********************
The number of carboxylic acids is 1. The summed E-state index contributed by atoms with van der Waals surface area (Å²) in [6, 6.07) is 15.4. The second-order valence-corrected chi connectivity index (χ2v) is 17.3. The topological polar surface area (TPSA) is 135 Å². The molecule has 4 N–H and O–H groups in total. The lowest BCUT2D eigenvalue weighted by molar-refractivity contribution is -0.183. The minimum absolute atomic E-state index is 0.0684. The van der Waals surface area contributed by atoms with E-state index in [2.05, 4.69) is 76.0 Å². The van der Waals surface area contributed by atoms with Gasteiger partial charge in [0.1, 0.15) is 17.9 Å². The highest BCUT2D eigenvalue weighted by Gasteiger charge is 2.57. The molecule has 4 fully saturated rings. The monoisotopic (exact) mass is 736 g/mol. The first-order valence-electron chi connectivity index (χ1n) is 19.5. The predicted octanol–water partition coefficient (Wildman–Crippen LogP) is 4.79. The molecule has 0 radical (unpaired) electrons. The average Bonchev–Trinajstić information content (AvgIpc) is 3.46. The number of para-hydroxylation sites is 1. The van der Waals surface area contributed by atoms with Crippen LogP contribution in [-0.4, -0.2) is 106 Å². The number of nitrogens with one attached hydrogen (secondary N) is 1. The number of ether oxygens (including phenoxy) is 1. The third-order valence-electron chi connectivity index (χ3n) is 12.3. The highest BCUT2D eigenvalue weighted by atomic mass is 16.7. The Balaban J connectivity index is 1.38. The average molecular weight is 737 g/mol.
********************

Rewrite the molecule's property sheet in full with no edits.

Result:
The number of carboxylic acids is 1. The summed E-state index contributed by atoms with van der Waals surface area (Å²) in [6, 6.07) is 15.4. The second-order valence-corrected chi connectivity index (χ2v) is 17.3. The topological polar surface area (TPSA) is 135 Å². The molecule has 4 N–H and O–H groups in total. The lowest BCUT2D eigenvalue weighted by molar-refractivity contribution is -0.183. The minimum absolute atomic E-state index is 0.0684. The van der Waals surface area contributed by atoms with E-state index in [2.05, 4.69) is 76.0 Å². The van der Waals surface area contributed by atoms with Gasteiger partial charge in [0.1, 0.15) is 17.9 Å². The highest BCUT2D eigenvalue weighted by Gasteiger charge is 2.57. The molecule has 4 fully saturated rings. The monoisotopic (exact) mass is 736 g/mol. The first-order valence-electron chi connectivity index (χ1n) is 19.5. The predicted octanol–water partition coefficient (Wildman–Crippen LogP) is 4.79. The molecule has 0 radical (unpaired) electrons. The average Bonchev–Trinajstić information content (AvgIpc) is 3.46. The number of para-hydroxylation sites is 1. The van der Waals surface area contributed by atoms with Crippen LogP contribution in [-0.4, -0.2) is 106 Å². The number of nitrogens with one attached hydrogen (secondary N) is 1. The number of ether oxygens (including phenoxy) is 1. The third-order valence-electron chi connectivity index (χ3n) is 12.3. The highest BCUT2D eigenvalue weighted by atomic mass is 16.7. The Balaban J connectivity index is 1.38. The average molecular weight is 737 g/mol.